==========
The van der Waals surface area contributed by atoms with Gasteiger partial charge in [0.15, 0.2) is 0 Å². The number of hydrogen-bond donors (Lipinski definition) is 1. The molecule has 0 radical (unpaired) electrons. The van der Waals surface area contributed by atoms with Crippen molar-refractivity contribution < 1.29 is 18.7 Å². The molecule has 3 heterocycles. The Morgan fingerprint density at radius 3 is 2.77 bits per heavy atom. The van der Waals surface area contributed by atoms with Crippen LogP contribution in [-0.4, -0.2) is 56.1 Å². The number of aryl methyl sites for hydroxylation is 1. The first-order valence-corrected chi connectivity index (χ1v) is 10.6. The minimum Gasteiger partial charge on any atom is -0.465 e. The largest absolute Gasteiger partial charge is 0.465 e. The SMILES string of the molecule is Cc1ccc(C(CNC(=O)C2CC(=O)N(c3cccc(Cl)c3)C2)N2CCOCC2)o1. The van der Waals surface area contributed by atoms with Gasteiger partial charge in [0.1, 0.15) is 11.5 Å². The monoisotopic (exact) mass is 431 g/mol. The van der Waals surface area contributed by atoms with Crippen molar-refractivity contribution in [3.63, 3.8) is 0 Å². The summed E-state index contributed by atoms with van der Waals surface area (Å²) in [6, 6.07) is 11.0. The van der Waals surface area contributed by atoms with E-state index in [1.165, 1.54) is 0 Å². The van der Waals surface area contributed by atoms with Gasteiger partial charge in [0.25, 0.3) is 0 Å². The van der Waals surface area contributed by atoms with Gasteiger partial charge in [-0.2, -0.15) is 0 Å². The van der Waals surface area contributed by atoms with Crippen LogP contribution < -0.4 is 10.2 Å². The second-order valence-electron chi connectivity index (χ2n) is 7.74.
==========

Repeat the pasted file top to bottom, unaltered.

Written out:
The van der Waals surface area contributed by atoms with Gasteiger partial charge in [0.15, 0.2) is 0 Å². The number of hydrogen-bond donors (Lipinski definition) is 1. The molecule has 0 radical (unpaired) electrons. The van der Waals surface area contributed by atoms with Crippen molar-refractivity contribution < 1.29 is 18.7 Å². The molecule has 3 heterocycles. The Morgan fingerprint density at radius 3 is 2.77 bits per heavy atom. The van der Waals surface area contributed by atoms with Crippen LogP contribution in [-0.4, -0.2) is 56.1 Å². The number of aryl methyl sites for hydroxylation is 1. The first-order valence-corrected chi connectivity index (χ1v) is 10.6. The minimum Gasteiger partial charge on any atom is -0.465 e. The largest absolute Gasteiger partial charge is 0.465 e. The SMILES string of the molecule is Cc1ccc(C(CNC(=O)C2CC(=O)N(c3cccc(Cl)c3)C2)N2CCOCC2)o1. The van der Waals surface area contributed by atoms with Gasteiger partial charge in [0.1, 0.15) is 11.5 Å². The monoisotopic (exact) mass is 431 g/mol. The van der Waals surface area contributed by atoms with Crippen molar-refractivity contribution in [3.63, 3.8) is 0 Å². The summed E-state index contributed by atoms with van der Waals surface area (Å²) in [6, 6.07) is 11.0. The van der Waals surface area contributed by atoms with E-state index in [1.165, 1.54) is 0 Å². The van der Waals surface area contributed by atoms with Gasteiger partial charge in [0.25, 0.3) is 0 Å². The van der Waals surface area contributed by atoms with Gasteiger partial charge in [-0.2, -0.15) is 0 Å². The van der Waals surface area contributed by atoms with Crippen LogP contribution < -0.4 is 10.2 Å². The second-order valence-electron chi connectivity index (χ2n) is 7.74.